“Homes in both local and national historic districts appreciated in value at a higher rate than houses outside historic districts.”
Donovan Rypkema
“Homes in both local and national historic districts appreciated in value at a higher rate than houses outside historic districts.” Donovan Rypkema
The economic impacts of restoration in historic districts has been shown over and over again in the U.S. and abroad, consultant Donovan Rypkema said Saturday.

The impacts are seen in jobs and household income, property values, heritage tourism and Main Street Programs, he told an audience of about 60.

Examples he gave from his own work or studies by others included:

• In Delaware, for each $1 million of "output" - work or products produced - rehabilitation employed 14.6 people while new construction accounted for 11.2 jobs and manufacturing 9.2 jobs.

Also for each $1 million of product, rehabilitation provided $539,000 in household income, while new construction accounted for $477,668 and manufacturing $343,728.

• In Georgia, the findings were similar, with rehabilitation of historic buildings providing 18.1 jobs and $750 in household income for each $1 million of product. The lowest on his PowerPoint list was auto manufacturing, with 3.5 jobs and $245,000 in household income.

Despite the major airport in Atlanta, air transportation in George provided 8.7 jobs and $476,000 in household income for each $1 million of product.

"Now tell me, which is the economic development strategy?" Rypkema said.

• In Connecticut, every $100 spent rehabilitating a historic building put $80 in workers' pockets, he said. Connecticut has a tax credit for people who rehabilitate historic buildings, he said.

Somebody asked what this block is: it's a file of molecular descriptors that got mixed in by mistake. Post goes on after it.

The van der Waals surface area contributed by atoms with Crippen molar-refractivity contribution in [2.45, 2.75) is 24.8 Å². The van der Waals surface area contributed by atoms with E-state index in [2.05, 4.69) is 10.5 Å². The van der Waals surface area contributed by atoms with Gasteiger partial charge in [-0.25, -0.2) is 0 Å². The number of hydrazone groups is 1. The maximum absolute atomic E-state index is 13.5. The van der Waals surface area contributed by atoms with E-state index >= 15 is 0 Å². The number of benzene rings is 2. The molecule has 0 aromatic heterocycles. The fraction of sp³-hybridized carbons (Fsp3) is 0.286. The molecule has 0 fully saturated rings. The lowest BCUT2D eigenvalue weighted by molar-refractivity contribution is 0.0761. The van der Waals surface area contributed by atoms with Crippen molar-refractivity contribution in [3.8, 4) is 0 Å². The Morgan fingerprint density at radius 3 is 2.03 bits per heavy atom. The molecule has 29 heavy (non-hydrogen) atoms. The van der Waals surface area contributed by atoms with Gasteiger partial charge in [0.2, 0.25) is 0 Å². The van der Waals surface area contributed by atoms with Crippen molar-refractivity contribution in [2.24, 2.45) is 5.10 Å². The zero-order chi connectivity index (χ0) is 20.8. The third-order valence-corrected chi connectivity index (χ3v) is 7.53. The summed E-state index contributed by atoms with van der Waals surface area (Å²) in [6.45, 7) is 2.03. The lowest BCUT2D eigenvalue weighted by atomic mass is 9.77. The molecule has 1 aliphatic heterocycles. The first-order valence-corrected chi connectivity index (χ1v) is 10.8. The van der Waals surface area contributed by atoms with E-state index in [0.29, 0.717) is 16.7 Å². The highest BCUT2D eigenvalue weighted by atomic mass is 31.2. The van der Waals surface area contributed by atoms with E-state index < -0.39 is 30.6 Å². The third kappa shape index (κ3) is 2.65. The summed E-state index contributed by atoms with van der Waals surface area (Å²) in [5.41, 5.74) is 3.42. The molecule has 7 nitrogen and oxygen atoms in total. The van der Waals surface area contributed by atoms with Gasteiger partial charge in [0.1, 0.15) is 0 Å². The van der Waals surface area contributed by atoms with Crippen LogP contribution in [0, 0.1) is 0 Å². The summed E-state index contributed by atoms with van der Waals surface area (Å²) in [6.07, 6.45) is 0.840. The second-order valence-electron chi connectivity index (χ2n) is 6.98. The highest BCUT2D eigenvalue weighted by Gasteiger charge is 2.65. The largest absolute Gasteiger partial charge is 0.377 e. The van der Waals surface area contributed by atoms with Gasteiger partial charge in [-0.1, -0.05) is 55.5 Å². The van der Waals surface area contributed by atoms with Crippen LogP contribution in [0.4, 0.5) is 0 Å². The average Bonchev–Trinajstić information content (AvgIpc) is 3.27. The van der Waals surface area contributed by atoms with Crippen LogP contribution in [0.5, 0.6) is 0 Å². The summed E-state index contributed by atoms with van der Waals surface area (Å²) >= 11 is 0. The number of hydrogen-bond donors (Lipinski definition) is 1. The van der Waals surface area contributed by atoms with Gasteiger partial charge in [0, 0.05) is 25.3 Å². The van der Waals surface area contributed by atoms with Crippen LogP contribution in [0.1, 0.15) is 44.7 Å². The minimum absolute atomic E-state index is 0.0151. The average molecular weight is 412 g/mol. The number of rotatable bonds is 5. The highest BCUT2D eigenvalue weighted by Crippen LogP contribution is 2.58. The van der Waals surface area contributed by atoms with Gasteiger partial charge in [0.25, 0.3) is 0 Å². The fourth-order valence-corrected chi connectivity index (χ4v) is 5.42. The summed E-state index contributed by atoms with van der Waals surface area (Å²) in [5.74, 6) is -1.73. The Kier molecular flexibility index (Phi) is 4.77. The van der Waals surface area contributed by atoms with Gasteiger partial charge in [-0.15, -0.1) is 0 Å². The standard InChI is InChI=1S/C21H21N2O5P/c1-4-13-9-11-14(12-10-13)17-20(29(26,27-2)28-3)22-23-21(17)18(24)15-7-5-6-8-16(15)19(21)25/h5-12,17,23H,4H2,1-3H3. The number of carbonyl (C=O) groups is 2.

A type of economic analysis the federal government does, Regional Input-Output Modeling System, measures the economic impact industries and businesses have on each other and on regional and national economies. The system has 526 categories.

"Almost none have a much power as fixing up old historic buildings," Rypkema said.

The economic impact on property values also has been widely studied. Years ago, Rypkema said, old buildings were preserved just for the sake of preserving them. Now, however, preservation is part of a bigger picture of the local, regional and national economies.

"Homes in both local and national historic districts appreciated in value at a higher rate than houses outside historic districts," Rypkema said of studies of real estate values.

Being in a historic district doesn't provide protection from demolition, he said, but it does raise and maintain values.

Examples he gave included:

• In Philadelphia, homes gained 2 percent in value immediately after they were included in a historic district, then had values 1 percent higher than the city as a whole for the subsequent years.

People are willing to pay more for houses in a historic district. This is called a premium that buyers will pay.

Houses in a national historic district have a 14.3 percent premium, but in local historic districts where regulations are in place, the premium is 22.5 percent, he said.

• In Cleveland, Ohio, there was a ripple effect, with houses near historic districts rising in value.

• A study in Louisville sorted out all the variables of why people will pay more for a house until the only variable left was location inside or outside a historic district, Rypkema said. Buyers in Louisville were willing to pay $59,000 to $67,000 more for a house in a historic district, and their homes appreciated 21 percent more than the Louisville market as a whole, he said.